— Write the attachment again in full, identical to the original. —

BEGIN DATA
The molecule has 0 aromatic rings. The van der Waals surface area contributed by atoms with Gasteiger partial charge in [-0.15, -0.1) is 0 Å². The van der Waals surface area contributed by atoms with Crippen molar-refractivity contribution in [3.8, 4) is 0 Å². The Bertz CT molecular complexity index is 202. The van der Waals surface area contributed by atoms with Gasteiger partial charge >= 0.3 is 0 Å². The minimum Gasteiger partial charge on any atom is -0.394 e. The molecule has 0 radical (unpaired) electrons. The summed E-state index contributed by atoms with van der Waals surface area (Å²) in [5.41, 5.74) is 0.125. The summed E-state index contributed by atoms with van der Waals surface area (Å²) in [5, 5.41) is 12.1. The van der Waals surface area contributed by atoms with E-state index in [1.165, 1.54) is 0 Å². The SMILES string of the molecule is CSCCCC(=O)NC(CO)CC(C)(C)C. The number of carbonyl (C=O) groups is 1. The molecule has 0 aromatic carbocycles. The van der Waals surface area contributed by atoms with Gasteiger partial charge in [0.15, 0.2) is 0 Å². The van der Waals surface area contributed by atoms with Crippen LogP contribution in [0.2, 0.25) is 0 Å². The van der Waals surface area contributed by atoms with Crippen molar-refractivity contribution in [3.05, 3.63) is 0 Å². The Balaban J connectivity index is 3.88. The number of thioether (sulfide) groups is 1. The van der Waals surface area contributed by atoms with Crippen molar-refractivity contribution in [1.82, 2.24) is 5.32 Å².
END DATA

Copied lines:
The molecule has 0 aromatic rings. The van der Waals surface area contributed by atoms with Gasteiger partial charge in [-0.15, -0.1) is 0 Å². The van der Waals surface area contributed by atoms with Crippen molar-refractivity contribution in [3.8, 4) is 0 Å². The Bertz CT molecular complexity index is 202. The van der Waals surface area contributed by atoms with Gasteiger partial charge >= 0.3 is 0 Å². The minimum Gasteiger partial charge on any atom is -0.394 e. The molecule has 0 radical (unpaired) electrons. The summed E-state index contributed by atoms with van der Waals surface area (Å²) in [5.41, 5.74) is 0.125. The summed E-state index contributed by atoms with van der Waals surface area (Å²) in [5, 5.41) is 12.1. The van der Waals surface area contributed by atoms with E-state index in [1.165, 1.54) is 0 Å². The SMILES string of the molecule is CSCCCC(=O)NC(CO)CC(C)(C)C. The number of carbonyl (C=O) groups is 1. The molecule has 0 aromatic carbocycles. The van der Waals surface area contributed by atoms with Gasteiger partial charge in [0.15, 0.2) is 0 Å². The van der Waals surface area contributed by atoms with Crippen LogP contribution in [0.2, 0.25) is 0 Å². The van der Waals surface area contributed by atoms with Crippen molar-refractivity contribution in [3.05, 3.63) is 0 Å². The Balaban J connectivity index is 3.88. The number of thioether (sulfide) groups is 1. The van der Waals surface area contributed by atoms with Crippen molar-refractivity contribution in [1.82, 2.24) is 5.32 Å².